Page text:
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Providing a Helping Hand to First-Time Homebuyers

Michael Hitt
Jan 02, 2015

For many Americans, buying and moving into a first home stands as one of the most enjoyable milestones of adulthood. Yet, eating pizza by candlelight amid a pile of moving boxes is an experience that many young people are missing out on—despite historically low interest rates.

For many young borrowers, it’s more difficult to buy a first house than it was for their parents, even when the young home buyers have solid incomes and strong credit histories.

A 2014 National Association of Realtors (NAR) survey found that first-time buyers accounted for only 33 percent of home purchases—down five percentage points from 2013. Rising college debt levels, a difficult job market, and stricter mortgage lending rules all play a part in lower home ownership rates.

A recent study indicates that it takes an average 12.5 years to save up a 20 percent downpayment, which most lenders require to issue a mortgage.

So, a young couple—or a single person—who begins saving now likely won’t have saved enough for a downpayment before 2027, according to research by RealtyTrac that assumed an annual savings rate of 5.6 percent.

The median price for an existing home was $219,800 in August, according to NAR, and the median price for a new home was $275,600. That translates into a 20 percent downpayment of $43,960 to $55,120. Of course, housing costs—and downpayments—are even higher in markets like California, the New York Metro region and the D.C. area.

For qualified borrowers with strong credit scores, mortgage insurance provides alternatives while providing assurance to lenders. Here are some of the down payment options borrowers have by using mortgage insurance—or saving 20 percent to put down—in the case of a typical $275,600 new home:

►Five percent downpayment (with private mortgage insurance): $13,780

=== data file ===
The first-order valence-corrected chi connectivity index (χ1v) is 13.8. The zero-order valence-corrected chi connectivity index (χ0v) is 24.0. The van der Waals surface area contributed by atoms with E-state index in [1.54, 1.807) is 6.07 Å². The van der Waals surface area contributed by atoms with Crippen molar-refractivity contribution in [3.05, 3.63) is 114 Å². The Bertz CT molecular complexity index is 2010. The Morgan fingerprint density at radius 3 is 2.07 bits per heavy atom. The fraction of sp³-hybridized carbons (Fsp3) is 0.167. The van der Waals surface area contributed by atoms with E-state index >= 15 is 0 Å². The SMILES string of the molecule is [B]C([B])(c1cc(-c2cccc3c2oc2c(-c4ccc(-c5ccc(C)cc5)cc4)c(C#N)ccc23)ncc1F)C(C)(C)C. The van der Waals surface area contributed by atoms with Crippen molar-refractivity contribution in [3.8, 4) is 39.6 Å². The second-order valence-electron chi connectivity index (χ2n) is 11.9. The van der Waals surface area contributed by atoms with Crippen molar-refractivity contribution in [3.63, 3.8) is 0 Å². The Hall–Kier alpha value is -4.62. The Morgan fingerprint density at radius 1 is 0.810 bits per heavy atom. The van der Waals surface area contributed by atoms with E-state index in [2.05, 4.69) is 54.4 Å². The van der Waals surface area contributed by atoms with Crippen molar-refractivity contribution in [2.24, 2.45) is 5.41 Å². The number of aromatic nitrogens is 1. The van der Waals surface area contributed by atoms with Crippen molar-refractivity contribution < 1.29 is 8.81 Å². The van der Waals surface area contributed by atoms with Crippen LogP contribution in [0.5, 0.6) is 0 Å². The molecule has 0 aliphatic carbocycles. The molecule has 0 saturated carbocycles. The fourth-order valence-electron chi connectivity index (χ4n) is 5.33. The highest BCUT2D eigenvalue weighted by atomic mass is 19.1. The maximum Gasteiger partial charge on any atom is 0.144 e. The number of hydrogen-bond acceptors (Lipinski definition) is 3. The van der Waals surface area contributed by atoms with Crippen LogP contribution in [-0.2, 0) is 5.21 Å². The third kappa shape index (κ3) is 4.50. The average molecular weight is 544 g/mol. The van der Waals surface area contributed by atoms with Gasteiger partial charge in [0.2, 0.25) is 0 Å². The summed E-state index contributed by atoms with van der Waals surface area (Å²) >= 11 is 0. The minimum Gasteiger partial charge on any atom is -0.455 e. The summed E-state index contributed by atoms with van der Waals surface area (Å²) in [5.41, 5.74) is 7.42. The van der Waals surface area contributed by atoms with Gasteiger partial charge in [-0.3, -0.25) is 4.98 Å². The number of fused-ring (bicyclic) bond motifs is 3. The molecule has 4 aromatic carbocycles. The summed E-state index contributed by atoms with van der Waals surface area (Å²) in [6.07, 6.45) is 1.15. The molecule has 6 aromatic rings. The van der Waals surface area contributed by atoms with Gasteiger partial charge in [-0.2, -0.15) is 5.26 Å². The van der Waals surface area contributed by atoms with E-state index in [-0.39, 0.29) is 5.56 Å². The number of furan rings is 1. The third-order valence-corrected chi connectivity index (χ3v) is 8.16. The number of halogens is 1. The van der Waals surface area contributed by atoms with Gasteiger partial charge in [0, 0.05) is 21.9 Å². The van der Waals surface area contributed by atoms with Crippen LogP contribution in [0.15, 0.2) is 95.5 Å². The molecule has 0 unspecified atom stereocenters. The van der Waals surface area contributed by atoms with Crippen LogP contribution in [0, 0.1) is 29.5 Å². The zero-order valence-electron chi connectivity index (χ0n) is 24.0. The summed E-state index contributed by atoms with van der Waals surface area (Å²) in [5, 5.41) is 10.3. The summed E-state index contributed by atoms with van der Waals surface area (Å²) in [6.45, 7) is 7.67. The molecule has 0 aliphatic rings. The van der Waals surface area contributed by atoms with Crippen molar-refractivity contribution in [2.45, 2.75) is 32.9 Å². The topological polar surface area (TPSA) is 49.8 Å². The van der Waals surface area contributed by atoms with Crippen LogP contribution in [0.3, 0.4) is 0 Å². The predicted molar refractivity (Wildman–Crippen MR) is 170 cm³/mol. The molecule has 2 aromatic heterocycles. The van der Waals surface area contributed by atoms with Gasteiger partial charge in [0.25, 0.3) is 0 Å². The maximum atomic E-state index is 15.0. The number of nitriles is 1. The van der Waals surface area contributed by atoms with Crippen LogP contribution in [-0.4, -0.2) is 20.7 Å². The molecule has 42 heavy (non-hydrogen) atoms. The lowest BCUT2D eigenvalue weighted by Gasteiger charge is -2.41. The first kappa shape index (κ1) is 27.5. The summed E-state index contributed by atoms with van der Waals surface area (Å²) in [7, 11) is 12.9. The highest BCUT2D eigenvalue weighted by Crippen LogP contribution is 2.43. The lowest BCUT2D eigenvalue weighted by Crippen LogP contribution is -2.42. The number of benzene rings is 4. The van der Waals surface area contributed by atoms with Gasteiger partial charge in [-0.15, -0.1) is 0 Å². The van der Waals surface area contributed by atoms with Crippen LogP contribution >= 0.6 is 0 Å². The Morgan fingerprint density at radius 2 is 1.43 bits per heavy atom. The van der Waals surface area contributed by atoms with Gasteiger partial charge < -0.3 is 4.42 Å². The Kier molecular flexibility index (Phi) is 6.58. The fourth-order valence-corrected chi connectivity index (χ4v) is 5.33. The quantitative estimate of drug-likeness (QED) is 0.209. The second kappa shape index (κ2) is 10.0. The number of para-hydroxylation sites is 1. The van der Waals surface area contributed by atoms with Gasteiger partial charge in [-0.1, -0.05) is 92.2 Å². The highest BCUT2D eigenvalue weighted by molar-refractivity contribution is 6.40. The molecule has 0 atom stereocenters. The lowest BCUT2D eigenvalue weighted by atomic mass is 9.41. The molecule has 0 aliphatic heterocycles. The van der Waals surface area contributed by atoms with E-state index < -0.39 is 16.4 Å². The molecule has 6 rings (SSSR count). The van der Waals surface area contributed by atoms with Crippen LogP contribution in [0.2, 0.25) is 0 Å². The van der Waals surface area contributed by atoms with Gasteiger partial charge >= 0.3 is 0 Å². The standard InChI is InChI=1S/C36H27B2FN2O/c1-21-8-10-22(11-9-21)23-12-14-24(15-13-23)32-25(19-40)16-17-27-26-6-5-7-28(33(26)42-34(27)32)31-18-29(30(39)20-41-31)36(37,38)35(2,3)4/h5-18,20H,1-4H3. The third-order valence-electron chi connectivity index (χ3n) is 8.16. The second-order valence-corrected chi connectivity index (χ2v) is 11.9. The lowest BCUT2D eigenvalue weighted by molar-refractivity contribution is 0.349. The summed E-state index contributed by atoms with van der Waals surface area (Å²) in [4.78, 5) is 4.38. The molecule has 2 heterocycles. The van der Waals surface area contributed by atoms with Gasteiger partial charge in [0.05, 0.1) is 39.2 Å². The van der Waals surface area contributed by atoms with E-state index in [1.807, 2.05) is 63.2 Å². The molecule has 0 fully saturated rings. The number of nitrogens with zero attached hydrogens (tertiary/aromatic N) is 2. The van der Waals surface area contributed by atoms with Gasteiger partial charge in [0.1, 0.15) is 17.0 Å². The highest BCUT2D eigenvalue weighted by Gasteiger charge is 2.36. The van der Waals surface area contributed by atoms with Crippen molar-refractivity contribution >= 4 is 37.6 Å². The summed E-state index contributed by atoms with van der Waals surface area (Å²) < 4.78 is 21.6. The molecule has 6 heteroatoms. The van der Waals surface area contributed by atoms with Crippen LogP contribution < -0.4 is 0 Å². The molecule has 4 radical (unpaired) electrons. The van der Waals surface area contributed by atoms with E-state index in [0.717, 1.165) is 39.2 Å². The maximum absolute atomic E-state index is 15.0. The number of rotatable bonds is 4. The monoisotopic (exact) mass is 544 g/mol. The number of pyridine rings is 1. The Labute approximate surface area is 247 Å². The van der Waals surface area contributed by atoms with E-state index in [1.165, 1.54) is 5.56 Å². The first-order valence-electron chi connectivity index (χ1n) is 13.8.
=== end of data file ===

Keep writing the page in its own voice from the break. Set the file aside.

Ten percent downpayment (with private mortgage insurance): $27,560
Twenty percent downpayment (without mortgage insurance): $55,120

In addition, mortgage insurance offers additional freedom and flexibility for qualified borrowers, including:

Lender-paid mortgage insurance (MI) can give the purchaser more buying power—for the same monthly payment.
Borrowers with the ability to put some money down can achieve significant savings by paying for MI with a single up-front premium at closing. The upfront MI payment is sometimes paid by the seller, the builder or another party as part of the sale negotiations, and it can also be financed as part of the mortgage loan.
A single upfront premium can give the borrower more buying power than with a government-backed mortgage insurance program such as FHA. With a five percent downpayment, a borrower can get as much as 20 percent more house with private mortgage insurance than with FHA.1

It’s also important to remember that private MI coverage can be cancelled when it’s no longer needed—and by law the servicer must cancel coverage when the mortgage reaches 78 percent LTV.

FHA’s coverage is not cancellable if the loan-to-value (LTV) ratio is greater than 90 percent (meaning the buyer’s downpayment is less than 10 percent). It is cancellable after 11 years if the LTV is less than or equal to 90 percent. Over the life of a 30-year mortgage, FHA insurance premiums can total as much as four times the cost of cancellable private mortgage insurance.

By enabling first-time homebuyers to take advantage of a low downpayment, lenders can help more young buyers and families to purchase now—before interest rates and home prices rise.

Acting now will allow first-timers to achieve the equity—and, potentially, the benefits of rising home values—that can be so important as these now-young buyers later age into their retirement years.



As senior vice president–insurance operations, Michael Hitt oversees underwriting, loss management, loss mitigation, investigations and appeals. His goals for the operations team are to make the right decision on every loan and maximize efficiency and productivity without sacrificing quality, which are the guiding principles of United Guaranty's risk management philosophy. A Clemson University graduate, Hitt joined United Guaranty in 1996. He was named vice president–insurance operations in 2012 and SVP in 2013.

 



Footnote
1—Assumptions: 95 percent LTV United Guaranty, and 96.5 percent LTV FHA, single premium paid at closing, property located in a stable housing market, two borrowers with a representative credit score of 760, 30-year conventional loan. Interest rate of 4.625 percent for Performance Premium; 4.25 percent for FHA. Results in a payment of $3,990 at closing and $1,173 monthly payment conventional loan with United Guaranty and $3,378 at closing and $1,174 average monthly payment during first five years for FHA. Performance Premium pricing as of May 12, 2014. FHA rate source: FHA Mortgagee Letter 2013-4.



This article originally appeared in the December 2014 print edition of National Mortgage Professional Magazine. 

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